Japan Central Bank Statement

Author: | Published: 19 Oct 2018
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Over the past five years and since the launch of large-scale monetary easing – quantitative and qualitative monetary easing (QQE) – the Bank of Japan has pursued powerful monetary easing to overcome deflation, dispel the deflationary mindset that has been deeply entrenched among firms and households, and achieve the price stability target of 2%. Japan's economic activity has improved significantly and its economy is no longer in deflation in the sense of a sustained decline in prices, although there is still a long way to go to achieve the 2% target. Therefore, the Bank has been strongly committed to continuing monetary easing, introducing "QQE with Yield Curve Control" in September 2016, and strengthening the framework for continuous powerful monetary easing in July 2018.

Japan's economy is expanding moderately, with a virtuous cycle from income to spending operating. Exports and business fixed investment have been on an increasing trend on the back of growing overseas economies and high corporate profits. Private consumption has been increasing moderately, albeit with fluctuations, against the background of steady improvement in the employment and income situation. Labour market conditions have continued to tighten. The output gap is in positive territory and has improved steadily.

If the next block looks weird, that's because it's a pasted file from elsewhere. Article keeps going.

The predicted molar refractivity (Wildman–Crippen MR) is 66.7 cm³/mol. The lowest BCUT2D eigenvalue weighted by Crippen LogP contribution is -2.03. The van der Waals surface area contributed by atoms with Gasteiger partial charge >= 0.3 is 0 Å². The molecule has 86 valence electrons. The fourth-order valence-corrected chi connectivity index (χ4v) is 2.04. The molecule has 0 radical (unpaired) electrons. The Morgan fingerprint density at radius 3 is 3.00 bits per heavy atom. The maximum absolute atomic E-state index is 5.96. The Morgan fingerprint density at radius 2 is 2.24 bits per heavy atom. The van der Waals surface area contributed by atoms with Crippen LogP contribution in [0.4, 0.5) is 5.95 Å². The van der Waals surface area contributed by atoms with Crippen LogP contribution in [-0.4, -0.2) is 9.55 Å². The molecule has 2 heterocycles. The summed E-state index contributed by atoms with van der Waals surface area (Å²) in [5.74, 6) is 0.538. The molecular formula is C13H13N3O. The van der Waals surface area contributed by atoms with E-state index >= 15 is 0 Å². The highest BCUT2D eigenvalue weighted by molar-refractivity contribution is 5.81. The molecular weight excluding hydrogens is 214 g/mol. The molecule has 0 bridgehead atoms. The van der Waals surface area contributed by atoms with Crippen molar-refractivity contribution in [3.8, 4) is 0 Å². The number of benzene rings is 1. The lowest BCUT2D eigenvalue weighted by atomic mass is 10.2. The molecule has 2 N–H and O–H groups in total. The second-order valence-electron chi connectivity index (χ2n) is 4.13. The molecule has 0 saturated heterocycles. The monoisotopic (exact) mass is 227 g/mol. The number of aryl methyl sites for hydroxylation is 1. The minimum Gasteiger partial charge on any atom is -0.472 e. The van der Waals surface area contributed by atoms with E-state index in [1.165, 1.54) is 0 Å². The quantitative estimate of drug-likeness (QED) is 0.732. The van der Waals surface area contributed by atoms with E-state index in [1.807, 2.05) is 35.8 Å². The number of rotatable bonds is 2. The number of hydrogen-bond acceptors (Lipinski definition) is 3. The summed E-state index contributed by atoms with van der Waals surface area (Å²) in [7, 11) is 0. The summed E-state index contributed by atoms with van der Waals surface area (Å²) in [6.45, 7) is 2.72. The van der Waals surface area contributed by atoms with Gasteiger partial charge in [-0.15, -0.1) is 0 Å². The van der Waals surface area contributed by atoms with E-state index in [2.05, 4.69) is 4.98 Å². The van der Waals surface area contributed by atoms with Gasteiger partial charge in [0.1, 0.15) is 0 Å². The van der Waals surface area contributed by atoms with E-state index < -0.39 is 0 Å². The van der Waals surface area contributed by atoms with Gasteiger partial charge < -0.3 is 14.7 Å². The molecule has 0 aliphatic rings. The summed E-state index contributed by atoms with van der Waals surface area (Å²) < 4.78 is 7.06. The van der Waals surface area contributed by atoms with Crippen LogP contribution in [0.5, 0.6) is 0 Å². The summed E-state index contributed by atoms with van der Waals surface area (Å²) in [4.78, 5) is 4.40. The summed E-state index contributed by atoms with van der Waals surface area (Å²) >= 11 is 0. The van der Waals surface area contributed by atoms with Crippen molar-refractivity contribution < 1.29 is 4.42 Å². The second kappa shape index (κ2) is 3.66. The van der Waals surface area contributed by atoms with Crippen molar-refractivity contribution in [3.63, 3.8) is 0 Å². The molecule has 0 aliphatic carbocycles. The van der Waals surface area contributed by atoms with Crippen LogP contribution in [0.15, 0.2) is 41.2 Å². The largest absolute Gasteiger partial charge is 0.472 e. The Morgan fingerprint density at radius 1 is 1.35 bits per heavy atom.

Going forward, Japan's economy is likely to continue its moderate expansion, mainly against the background of highly accommodative financial conditions and the underpinnings through government spending. The potential growth rate is expected to follow a moderate uptrend. The output gap is expected to widen further within positive territory.

Despite such improvements in labour market conditions and economic activity, inflation has been sluggish due to a combination of several factors: (1) firms' cautious stance toward raising wages and prices; (2) households' continuous cautiousness toward price rises; and (3) downward pressure on prices stemming from intensifying competition in some areas. Nevertheless, moves to raise sales prices are starting to be observed recently. As firms' stance shifts toward further raising wages and prices with the output gap remaining positive, actual inflation will rise, leading to a rise in inflation expectations. The annual rate of change in the CPI is likely to continue on an uptrend and increase toward 2%.

The Bank has smoothly conducted "QQE with Yield Curve Control" for nearly two years. However, it is taking more time than expected to achieve the 2% target. Given this, there is no reason to reduce the degree of monetary easing at the moment. Rather, in July 2018, the Bank decided to strengthen its commitment to achieving the price stability target of 2% by introducing forward guidance for policy rates, and to enhance the sustainability of "QQE with Yield Curve Control" by conducting market operations as well as asset purchases in a more flexible manner, thereby maintaining the output gap as long as possible within positive territory. The Bank recognises that this will lead to achieving the price stability target at the earliest possible time, while securing stability in economic and financial conditions.